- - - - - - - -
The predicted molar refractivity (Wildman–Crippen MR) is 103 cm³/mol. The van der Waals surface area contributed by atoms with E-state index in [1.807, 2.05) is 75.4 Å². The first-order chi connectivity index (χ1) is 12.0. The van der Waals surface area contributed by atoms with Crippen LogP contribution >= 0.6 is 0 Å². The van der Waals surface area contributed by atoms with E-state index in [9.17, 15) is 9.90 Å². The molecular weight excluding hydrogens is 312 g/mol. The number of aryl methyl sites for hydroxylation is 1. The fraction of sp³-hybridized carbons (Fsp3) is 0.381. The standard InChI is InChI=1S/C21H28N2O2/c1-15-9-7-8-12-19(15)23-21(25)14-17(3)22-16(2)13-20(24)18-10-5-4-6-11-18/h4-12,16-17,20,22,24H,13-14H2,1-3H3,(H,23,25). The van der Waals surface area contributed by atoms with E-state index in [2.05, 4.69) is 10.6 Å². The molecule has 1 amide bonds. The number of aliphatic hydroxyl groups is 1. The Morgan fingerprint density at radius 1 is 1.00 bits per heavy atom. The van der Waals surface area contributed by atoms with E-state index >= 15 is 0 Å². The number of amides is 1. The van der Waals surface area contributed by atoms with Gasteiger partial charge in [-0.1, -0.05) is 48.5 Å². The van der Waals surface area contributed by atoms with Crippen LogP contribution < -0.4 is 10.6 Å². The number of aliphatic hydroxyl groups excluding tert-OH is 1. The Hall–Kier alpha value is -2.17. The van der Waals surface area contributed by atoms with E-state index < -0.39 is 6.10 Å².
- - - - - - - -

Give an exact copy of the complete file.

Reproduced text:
The predicted molar refractivity (Wildman–Crippen MR) is 103 cm³/mol. The van der Waals surface area contributed by atoms with E-state index in [1.807, 2.05) is 75.4 Å². The first-order chi connectivity index (χ1) is 12.0. The van der Waals surface area contributed by atoms with Crippen LogP contribution >= 0.6 is 0 Å². The van der Waals surface area contributed by atoms with E-state index in [9.17, 15) is 9.90 Å². The molecular weight excluding hydrogens is 312 g/mol. The number of aryl methyl sites for hydroxylation is 1. The fraction of sp³-hybridized carbons (Fsp3) is 0.381. The standard InChI is InChI=1S/C21H28N2O2/c1-15-9-7-8-12-19(15)23-21(25)14-17(3)22-16(2)13-20(24)18-10-5-4-6-11-18/h4-12,16-17,20,22,24H,13-14H2,1-3H3,(H,23,25). The van der Waals surface area contributed by atoms with E-state index in [2.05, 4.69) is 10.6 Å². The molecule has 1 amide bonds. The number of aliphatic hydroxyl groups is 1. The Morgan fingerprint density at radius 1 is 1.00 bits per heavy atom. The van der Waals surface area contributed by atoms with E-state index >= 15 is 0 Å². The number of amides is 1. The van der Waals surface area contributed by atoms with Gasteiger partial charge in [-0.1, -0.05) is 48.5 Å². The van der Waals surface area contributed by atoms with Crippen LogP contribution < -0.4 is 10.6 Å². The number of aliphatic hydroxyl groups excluding tert-OH is 1. The Hall–Kier alpha value is -2.17. The van der Waals surface area contributed by atoms with E-state index < -0.39 is 6.10 Å².